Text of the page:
(Austin Public Health) (Graph by Emma Freer/Flourish)


Austin Public Health is tracking 36 non-institutional clusters of COVID-19, Austin-Travis County Interim Health Authority Dr. Mark Escott told the City Council earlier today. Of those clusters, 19 are among construction workers, four are at food service or grocery locations, and three are among building cleaning and maintenance services.


Testing conducted at two construction sites earlier this month revealed that COVID-19 exposure is greater among construction workers than the general population. According to Dr. Escott's presentation, nearly 8% of workers tested were positive, compared to a positive rate of around 3.4% for those tested through APH's public enrollment system.

In addition to these clusters, Dr. Escott said workers may be resistant to being tested—either on-site or at community clinics—due to fear of criminal repercussions related to immigration status or a positive result leading to the loss of a paycheck. "This is a significant barrier," he added.

Dr. Escott said another concern is varying positive test rates—which correlate with higher hospitalization and fatality rates—among different racial and ethnic groups. For example, Hispanic and Latino residents who have been tested through the public enrollment system have a positive rate of around 8.6%, more than double that of the overall population. White residents, on the other hand, have a positive rate of around 1%.

Dr. Escott attributed this variability to long-standing disparities in healthcare access and other social services.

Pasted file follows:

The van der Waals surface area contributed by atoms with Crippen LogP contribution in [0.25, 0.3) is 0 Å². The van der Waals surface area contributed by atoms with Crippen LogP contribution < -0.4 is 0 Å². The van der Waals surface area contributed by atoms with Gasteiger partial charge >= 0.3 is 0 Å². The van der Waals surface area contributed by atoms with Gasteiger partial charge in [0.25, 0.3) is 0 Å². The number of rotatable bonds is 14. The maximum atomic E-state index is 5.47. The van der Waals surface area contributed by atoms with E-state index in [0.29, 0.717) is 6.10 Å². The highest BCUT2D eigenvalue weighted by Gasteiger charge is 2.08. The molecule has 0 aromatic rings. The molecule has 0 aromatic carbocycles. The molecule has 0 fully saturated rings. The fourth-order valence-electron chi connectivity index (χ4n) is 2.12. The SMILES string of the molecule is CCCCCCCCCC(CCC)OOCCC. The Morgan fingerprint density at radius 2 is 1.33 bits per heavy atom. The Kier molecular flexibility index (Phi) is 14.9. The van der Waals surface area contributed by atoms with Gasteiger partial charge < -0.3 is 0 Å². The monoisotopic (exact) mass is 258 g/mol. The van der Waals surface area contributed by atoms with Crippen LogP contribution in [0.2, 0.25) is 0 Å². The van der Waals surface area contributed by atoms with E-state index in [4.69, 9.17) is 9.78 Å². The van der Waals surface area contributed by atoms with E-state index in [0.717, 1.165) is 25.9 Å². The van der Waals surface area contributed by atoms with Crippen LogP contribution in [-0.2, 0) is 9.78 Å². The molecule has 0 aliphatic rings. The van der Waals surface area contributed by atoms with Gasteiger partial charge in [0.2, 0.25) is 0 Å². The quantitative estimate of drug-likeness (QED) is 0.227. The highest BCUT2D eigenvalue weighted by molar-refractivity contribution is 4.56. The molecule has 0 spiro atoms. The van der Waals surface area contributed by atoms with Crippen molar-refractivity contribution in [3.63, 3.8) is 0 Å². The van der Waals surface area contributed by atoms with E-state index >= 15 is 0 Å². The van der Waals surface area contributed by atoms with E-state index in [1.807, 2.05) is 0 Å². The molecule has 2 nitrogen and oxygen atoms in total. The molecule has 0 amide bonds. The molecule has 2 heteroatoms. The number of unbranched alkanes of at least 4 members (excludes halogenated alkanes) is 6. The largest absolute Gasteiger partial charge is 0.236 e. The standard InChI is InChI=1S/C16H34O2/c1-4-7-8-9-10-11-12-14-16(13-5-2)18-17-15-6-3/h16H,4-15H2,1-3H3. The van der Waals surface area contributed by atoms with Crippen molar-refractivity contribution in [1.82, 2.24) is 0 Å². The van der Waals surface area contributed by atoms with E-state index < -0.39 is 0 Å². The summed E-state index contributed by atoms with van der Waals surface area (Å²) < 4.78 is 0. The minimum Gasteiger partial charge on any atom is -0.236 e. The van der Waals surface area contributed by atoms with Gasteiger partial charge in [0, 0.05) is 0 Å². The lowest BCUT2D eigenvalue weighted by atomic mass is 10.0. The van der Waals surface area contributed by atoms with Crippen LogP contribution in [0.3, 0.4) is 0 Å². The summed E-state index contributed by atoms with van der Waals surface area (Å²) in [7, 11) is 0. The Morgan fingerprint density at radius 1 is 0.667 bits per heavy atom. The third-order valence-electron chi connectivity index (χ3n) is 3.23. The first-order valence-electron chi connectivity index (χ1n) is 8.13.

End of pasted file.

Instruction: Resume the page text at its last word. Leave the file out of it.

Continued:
Local officials are working to engage construction companies and other employers in partnerships to encourage employee testing, Dr. Escott said, but he didn't provide any additional information about these efforts.

City Council will also take up a resolution Thursday that would direct the city manager to establish a strategy for high-risk workers to prevent COVID-19 hospitalizations and deaths.

ATXN.tv

Austin Public Health Director Stephanie Hayden introduced her coronavirus-themed piñata during a press conference Wednesday.

Instead of door-to-door trick-or-treating this Halloween, local health leaders are recommending that Austin residents start new traditions. For example, coronavirus-themed piñatas are proving very popular in 2020.

Keep Reading Show less

Rainey Street Residences is a 48-story, 409-unit apartment complex proposed at the corner of Rainey and River streets.

Two original Rainey Street bungalows, home to longtime bars Craft Pride and Javelina, could be replaced by a proposed 48-floor apartment complex.

Keep Reading Show less
(MetroBike/Twitter)

Capital Metro is making sure people can get to the polls to vote this year.

Keep Reading Show less
(Charlie L. Harper III/Austonia)

After sounding the alarm last week that the pandemic was growing in Austin, local health officials said Tuesday there are signs of a possible plateau. But caseload increases across the state suggest another surge is on the horizon, and researchers at the University of Texas at Austin estimates that there is a 100% chance the pandemic is growing locally.

Keep Reading Show less
(Bob Daemmrich)

Austin ISD will offer face-to-face, on-campus learning to all students whose families choose to take advantage of it starting on Monday, Nov. 2, in compliance with the Texas Education Agency's guidelines.

Keep Reading Show less
(Austin Bergstrom International Airport)

Zack Morgan playing the piano during his set at the airport.

Austin-Bergstrom International Airport is keeping the tradition of live music at the airport alive.

Keep Reading Show less
(Anna Moneymaker/Pool via REUTERS)

By Abby Livingston

WASHINGTON — With the support of Texas' two senators, the U.S. Senate approved the nomination of Judge Amy Coney Barrett to the U.S. Supreme Court in a 52-48 vote Monday evening.

Keep Reading Show less